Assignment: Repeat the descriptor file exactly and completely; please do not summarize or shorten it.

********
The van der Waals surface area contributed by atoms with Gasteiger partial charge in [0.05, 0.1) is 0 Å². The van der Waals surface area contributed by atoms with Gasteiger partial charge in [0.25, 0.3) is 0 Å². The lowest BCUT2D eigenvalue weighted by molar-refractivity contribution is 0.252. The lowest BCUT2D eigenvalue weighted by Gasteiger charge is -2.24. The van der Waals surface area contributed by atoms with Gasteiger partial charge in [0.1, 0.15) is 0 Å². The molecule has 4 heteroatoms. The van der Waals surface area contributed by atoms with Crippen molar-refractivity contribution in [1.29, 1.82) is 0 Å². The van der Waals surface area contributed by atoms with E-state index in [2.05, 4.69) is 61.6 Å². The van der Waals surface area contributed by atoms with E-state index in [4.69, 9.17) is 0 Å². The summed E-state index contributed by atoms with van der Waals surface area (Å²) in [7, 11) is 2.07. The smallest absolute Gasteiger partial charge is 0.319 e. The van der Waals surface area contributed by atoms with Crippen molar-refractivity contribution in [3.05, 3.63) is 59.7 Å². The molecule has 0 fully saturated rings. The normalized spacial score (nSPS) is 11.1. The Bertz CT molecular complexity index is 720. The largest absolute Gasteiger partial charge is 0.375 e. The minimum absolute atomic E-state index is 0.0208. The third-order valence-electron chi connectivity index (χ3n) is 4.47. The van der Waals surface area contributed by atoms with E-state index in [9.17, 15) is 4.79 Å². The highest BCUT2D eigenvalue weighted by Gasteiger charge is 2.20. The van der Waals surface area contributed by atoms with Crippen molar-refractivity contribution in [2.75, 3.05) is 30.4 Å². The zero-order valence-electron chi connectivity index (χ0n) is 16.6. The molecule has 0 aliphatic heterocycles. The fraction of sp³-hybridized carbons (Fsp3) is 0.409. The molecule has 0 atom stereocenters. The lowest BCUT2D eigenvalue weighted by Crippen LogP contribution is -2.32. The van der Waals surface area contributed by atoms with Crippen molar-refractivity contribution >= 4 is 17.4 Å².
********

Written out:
The van der Waals surface area contributed by atoms with Gasteiger partial charge in [0.05, 0.1) is 0 Å². The van der Waals surface area contributed by atoms with Gasteiger partial charge in [0.25, 0.3) is 0 Å². The lowest BCUT2D eigenvalue weighted by molar-refractivity contribution is 0.252. The lowest BCUT2D eigenvalue weighted by Gasteiger charge is -2.24. The van der Waals surface area contributed by atoms with Gasteiger partial charge in [0.1, 0.15) is 0 Å². The molecule has 4 heteroatoms. The van der Waals surface area contributed by atoms with Crippen molar-refractivity contribution in [1.29, 1.82) is 0 Å². The van der Waals surface area contributed by atoms with E-state index in [2.05, 4.69) is 61.6 Å². The van der Waals surface area contributed by atoms with E-state index in [4.69, 9.17) is 0 Å². The summed E-state index contributed by atoms with van der Waals surface area (Å²) in [7, 11) is 2.07. The smallest absolute Gasteiger partial charge is 0.319 e. The van der Waals surface area contributed by atoms with Crippen molar-refractivity contribution in [3.05, 3.63) is 59.7 Å². The molecule has 0 fully saturated rings. The normalized spacial score (nSPS) is 11.1. The Bertz CT molecular complexity index is 720. The largest absolute Gasteiger partial charge is 0.375 e. The minimum absolute atomic E-state index is 0.0208. The third-order valence-electron chi connectivity index (χ3n) is 4.47. The van der Waals surface area contributed by atoms with E-state index in [9.17, 15) is 4.79 Å². The highest BCUT2D eigenvalue weighted by Gasteiger charge is 2.20. The van der Waals surface area contributed by atoms with Crippen molar-refractivity contribution in [2.75, 3.05) is 30.4 Å². The zero-order valence-electron chi connectivity index (χ0n) is 16.6. The molecule has 0 aliphatic heterocycles. The fraction of sp³-hybridized carbons (Fsp3) is 0.409. The molecule has 0 atom stereocenters. The lowest BCUT2D eigenvalue weighted by Crippen LogP contribution is -2.32. The van der Waals surface area contributed by atoms with Crippen molar-refractivity contribution >= 4 is 17.4 Å².